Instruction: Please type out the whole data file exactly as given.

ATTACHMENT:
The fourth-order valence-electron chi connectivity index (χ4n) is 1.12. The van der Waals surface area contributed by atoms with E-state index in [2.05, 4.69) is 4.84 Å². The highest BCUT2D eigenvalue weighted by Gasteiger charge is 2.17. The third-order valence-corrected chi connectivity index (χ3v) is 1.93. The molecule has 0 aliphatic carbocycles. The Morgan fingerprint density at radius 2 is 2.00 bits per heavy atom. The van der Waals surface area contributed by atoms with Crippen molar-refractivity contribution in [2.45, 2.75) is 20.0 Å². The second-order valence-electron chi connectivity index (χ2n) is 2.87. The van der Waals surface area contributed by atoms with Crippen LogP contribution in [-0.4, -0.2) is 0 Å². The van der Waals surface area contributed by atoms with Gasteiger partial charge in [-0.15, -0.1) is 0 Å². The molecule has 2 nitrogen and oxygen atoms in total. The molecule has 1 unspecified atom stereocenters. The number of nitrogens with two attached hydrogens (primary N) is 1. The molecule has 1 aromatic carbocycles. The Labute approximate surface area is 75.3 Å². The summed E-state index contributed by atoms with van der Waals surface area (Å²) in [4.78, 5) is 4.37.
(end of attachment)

The fourth-order valence-electron chi connectivity index (χ4n) is 1.12. The van der Waals surface area contributed by atoms with E-state index in [2.05, 4.69) is 4.84 Å². The highest BCUT2D eigenvalue weighted by Gasteiger charge is 2.17. The third-order valence-corrected chi connectivity index (χ3v) is 1.93. The molecule has 0 aliphatic carbocycles. The Morgan fingerprint density at radius 2 is 2.00 bits per heavy atom. The van der Waals surface area contributed by atoms with Crippen molar-refractivity contribution in [2.45, 2.75) is 20.0 Å². The second-order valence-electron chi connectivity index (χ2n) is 2.87. The van der Waals surface area contributed by atoms with Crippen LogP contribution in [-0.4, -0.2) is 0 Å². The van der Waals surface area contributed by atoms with Gasteiger partial charge in [-0.15, -0.1) is 0 Å². The molecule has 2 nitrogen and oxygen atoms in total. The molecule has 1 unspecified atom stereocenters. The number of nitrogens with two attached hydrogens (primary N) is 1. The molecule has 1 aromatic carbocycles. The Labute approximate surface area is 75.3 Å². The summed E-state index contributed by atoms with van der Waals surface area (Å²) in [4.78, 5) is 4.37.